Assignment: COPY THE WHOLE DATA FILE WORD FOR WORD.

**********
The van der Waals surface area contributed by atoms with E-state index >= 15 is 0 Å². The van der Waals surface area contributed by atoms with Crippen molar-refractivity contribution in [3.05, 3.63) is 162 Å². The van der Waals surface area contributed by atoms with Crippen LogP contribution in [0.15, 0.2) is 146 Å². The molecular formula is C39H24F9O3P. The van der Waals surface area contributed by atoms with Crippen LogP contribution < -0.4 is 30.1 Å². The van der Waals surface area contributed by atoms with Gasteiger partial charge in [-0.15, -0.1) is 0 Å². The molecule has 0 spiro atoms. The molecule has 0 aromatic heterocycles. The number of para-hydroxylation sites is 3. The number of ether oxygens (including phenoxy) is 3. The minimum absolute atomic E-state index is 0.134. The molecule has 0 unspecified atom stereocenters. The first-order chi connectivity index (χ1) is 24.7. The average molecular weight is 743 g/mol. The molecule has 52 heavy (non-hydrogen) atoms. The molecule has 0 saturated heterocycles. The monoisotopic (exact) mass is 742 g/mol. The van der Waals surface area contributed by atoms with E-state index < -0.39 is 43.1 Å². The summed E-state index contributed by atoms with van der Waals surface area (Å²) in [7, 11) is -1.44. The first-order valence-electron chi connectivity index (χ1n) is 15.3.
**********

The van der Waals surface area contributed by atoms with E-state index >= 15 is 0 Å². The van der Waals surface area contributed by atoms with Crippen molar-refractivity contribution in [3.05, 3.63) is 162 Å². The van der Waals surface area contributed by atoms with Crippen LogP contribution in [0.15, 0.2) is 146 Å². The molecular formula is C39H24F9O3P. The van der Waals surface area contributed by atoms with Crippen LogP contribution < -0.4 is 30.1 Å². The van der Waals surface area contributed by atoms with Gasteiger partial charge in [-0.15, -0.1) is 0 Å². The molecule has 0 spiro atoms. The molecule has 0 aromatic heterocycles. The number of para-hydroxylation sites is 3. The number of ether oxygens (including phenoxy) is 3. The minimum absolute atomic E-state index is 0.134. The molecule has 0 unspecified atom stereocenters. The first-order chi connectivity index (χ1) is 24.7. The average molecular weight is 743 g/mol. The molecule has 52 heavy (non-hydrogen) atoms. The molecule has 0 saturated heterocycles. The monoisotopic (exact) mass is 742 g/mol. The van der Waals surface area contributed by atoms with E-state index < -0.39 is 43.1 Å². The summed E-state index contributed by atoms with van der Waals surface area (Å²) in [7, 11) is -1.44. The first-order valence-electron chi connectivity index (χ1n) is 15.3.